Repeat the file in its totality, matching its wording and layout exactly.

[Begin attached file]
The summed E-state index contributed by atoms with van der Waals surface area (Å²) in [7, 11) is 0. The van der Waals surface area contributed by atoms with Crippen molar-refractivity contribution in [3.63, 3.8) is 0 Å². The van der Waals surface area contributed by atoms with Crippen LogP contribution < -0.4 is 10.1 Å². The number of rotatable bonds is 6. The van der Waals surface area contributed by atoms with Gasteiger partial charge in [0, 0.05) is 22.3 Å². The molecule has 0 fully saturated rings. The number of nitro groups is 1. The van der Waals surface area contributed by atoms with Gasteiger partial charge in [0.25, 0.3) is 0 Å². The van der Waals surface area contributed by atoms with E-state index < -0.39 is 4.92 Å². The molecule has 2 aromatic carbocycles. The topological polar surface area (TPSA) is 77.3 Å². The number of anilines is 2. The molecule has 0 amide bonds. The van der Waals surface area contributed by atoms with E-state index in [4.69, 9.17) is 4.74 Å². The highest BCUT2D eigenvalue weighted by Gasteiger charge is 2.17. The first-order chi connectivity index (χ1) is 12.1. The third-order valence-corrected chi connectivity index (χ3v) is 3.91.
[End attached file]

The summed E-state index contributed by atoms with van der Waals surface area (Å²) in [7, 11) is 0. The van der Waals surface area contributed by atoms with Crippen molar-refractivity contribution in [3.63, 3.8) is 0 Å². The van der Waals surface area contributed by atoms with Crippen LogP contribution < -0.4 is 10.1 Å². The number of rotatable bonds is 6. The van der Waals surface area contributed by atoms with Gasteiger partial charge in [0, 0.05) is 22.3 Å². The molecule has 0 fully saturated rings. The number of nitro groups is 1. The van der Waals surface area contributed by atoms with Gasteiger partial charge in [0.25, 0.3) is 0 Å². The van der Waals surface area contributed by atoms with E-state index < -0.39 is 4.92 Å². The molecule has 2 aromatic carbocycles. The topological polar surface area (TPSA) is 77.3 Å². The number of anilines is 2. The molecule has 0 amide bonds. The van der Waals surface area contributed by atoms with E-state index in [4.69, 9.17) is 4.74 Å². The highest BCUT2D eigenvalue weighted by Gasteiger charge is 2.17. The first-order chi connectivity index (χ1) is 12.1. The third-order valence-corrected chi connectivity index (χ3v) is 3.91.